Estradiol and Vulvar and Vaginal Atrophy in Menopause

September 19, 2022 Response by  


Dear Doctor,

I would like to know your thoughts regarding taking estradiol vaginal inserts or cream, prescribed by my doctor for menopausal symptoms of dryness, thinning, etc. Imvexxy estradiol vaginal inserts were prescribed at recent visit, another time estrace .01% was discussed. My doctor assures me they are absorbed locally and do not carry the same concerns as hormone replacement therapy, and is a safe option. I have avoided using in past when recommended by doctor, out of concern of cancer risk, or other undesired consequences. But as need increases, I am considering. What is your advice? The benefits vs risks, of vaginal estrogen, and if needed, the best option for treatment of VVA?

An NFP “Graduate”


Menopausal atrophic vaginitis is a condition that can cause more than discomfort and dryness. There can be an increased risk of vaginal infections from thin, poorly nourished vaginal skin, and also an effect on bladder irritability and infections. So it can be useful to treat it with estrogens. My preference is for bioidentical hormones. The main hormone used, estradiol, can come in the form of inserts like Imvexxy or the generic equivalent or estradiol cream. An additional form is a vaginal ring,the Estring, that lasts three months and emits a small amount of estradiol daily. Women and their husbands usually do not notice the Estring when it is in place or during sexual relations. It is easy to insert. The only drawback to the Estring is the high cost. All of these estradiol vaginal products act locally, and the very small amount absorbed systemically is usually considered insignificant.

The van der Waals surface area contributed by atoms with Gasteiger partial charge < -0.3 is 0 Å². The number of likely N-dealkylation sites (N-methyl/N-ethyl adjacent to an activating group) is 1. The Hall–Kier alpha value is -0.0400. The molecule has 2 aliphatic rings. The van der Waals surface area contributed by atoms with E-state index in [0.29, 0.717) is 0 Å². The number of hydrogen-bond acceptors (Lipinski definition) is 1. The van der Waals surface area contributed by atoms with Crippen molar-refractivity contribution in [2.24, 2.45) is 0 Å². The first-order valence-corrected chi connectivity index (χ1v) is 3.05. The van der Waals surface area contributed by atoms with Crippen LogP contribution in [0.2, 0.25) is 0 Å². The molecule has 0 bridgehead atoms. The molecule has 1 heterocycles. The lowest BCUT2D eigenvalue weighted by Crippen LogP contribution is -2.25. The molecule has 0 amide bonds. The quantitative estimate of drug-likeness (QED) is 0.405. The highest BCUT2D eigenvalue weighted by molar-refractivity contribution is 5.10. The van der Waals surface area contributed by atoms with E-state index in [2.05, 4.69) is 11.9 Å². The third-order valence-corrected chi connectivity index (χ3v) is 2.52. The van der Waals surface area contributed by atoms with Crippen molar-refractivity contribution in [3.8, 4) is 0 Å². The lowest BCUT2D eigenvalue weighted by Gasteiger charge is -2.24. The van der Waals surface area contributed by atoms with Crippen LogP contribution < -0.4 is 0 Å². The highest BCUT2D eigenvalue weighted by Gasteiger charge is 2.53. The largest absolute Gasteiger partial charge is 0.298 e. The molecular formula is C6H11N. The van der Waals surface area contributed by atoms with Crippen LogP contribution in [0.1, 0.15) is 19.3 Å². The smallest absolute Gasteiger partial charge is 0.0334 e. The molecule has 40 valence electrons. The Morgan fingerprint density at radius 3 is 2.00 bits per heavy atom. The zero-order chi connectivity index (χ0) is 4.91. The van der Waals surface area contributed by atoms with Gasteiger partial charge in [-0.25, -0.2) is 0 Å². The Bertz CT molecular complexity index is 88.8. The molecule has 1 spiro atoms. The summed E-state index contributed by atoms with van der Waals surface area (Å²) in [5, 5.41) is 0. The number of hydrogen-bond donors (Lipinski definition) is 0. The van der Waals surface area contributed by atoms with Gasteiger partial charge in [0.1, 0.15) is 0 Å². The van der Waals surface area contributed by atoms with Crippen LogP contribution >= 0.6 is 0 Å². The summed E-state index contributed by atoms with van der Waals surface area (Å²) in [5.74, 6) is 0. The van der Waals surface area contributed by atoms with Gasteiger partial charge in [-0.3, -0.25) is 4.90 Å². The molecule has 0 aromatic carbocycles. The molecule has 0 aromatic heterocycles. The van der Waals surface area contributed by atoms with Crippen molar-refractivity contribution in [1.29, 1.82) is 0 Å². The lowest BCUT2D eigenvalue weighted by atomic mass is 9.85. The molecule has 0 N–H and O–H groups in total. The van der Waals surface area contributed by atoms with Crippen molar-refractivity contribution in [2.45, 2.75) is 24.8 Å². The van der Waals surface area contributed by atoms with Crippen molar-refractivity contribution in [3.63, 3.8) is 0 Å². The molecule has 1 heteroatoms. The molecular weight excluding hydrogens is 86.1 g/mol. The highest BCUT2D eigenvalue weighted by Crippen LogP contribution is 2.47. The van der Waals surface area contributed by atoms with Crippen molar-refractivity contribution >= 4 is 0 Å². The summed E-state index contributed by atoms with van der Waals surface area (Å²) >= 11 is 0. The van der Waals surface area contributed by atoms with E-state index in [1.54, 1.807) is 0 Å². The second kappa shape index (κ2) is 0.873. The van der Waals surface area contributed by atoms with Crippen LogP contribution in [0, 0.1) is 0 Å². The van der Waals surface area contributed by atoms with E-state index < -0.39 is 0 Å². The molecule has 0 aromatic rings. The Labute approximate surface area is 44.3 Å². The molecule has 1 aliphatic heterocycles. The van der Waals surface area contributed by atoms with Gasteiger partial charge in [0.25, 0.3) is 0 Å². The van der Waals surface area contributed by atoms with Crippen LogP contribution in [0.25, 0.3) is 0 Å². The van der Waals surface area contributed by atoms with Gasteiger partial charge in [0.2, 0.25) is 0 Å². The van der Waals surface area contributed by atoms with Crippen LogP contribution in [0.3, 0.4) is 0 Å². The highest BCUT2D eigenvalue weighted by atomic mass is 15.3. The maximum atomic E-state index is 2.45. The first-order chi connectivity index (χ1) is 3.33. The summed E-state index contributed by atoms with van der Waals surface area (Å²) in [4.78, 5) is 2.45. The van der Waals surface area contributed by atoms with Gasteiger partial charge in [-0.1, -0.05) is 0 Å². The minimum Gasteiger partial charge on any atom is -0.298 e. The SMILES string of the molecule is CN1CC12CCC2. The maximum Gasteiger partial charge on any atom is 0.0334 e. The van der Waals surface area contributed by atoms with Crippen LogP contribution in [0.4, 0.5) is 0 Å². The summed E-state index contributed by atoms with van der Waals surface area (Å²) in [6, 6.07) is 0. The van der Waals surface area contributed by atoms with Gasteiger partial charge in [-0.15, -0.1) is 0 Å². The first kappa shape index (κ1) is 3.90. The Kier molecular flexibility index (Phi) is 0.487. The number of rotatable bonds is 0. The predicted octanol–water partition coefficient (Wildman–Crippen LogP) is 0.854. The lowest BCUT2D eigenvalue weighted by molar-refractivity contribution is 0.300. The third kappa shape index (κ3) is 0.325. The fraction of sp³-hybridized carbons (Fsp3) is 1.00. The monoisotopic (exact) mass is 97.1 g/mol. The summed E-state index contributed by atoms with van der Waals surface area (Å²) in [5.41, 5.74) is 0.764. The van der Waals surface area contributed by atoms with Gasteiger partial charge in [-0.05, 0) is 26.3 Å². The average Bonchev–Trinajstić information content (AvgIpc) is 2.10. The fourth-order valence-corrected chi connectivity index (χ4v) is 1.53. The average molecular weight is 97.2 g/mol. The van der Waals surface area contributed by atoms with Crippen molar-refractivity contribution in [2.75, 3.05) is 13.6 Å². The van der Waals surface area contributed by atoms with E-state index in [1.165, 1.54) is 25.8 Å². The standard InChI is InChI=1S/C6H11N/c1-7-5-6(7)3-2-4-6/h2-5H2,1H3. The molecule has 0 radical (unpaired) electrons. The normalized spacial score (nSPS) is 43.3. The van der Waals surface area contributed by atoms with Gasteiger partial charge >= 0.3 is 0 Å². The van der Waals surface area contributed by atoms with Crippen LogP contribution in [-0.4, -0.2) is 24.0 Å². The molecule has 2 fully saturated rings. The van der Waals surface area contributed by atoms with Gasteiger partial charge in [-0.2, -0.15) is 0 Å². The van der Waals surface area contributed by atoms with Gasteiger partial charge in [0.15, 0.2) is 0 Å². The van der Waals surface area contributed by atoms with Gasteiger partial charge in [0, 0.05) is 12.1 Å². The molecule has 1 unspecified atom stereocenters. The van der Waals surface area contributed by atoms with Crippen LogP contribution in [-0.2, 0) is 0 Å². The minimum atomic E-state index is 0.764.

Another choice is estriol cream. Estriol is the third of the bioidentical estrogens (E1, E2, E3 - estrone, estradiol, estriol). Pharmaceutical companies do not manufacture it in the USA but it is very common in Europe. It is considered the least carcinogenic of the bioidentical estrogens but is also the weakest. However, it has a special affinity for the vagina and is successfully used for menopausal atrophic vaginitis. The safety record is so good that in some Scandinavian countries, estriol vaginal cream is over the counter. In the USA, estriol vaginal cream can be obtained from compounding pharmacies. Cost can be an issue for all of the vaginal pharmaceutical products with or without insurance, so especially over the age of 65 obtaining products from a compounding pharmacy can be more cost effective. Dr. Mary Davenport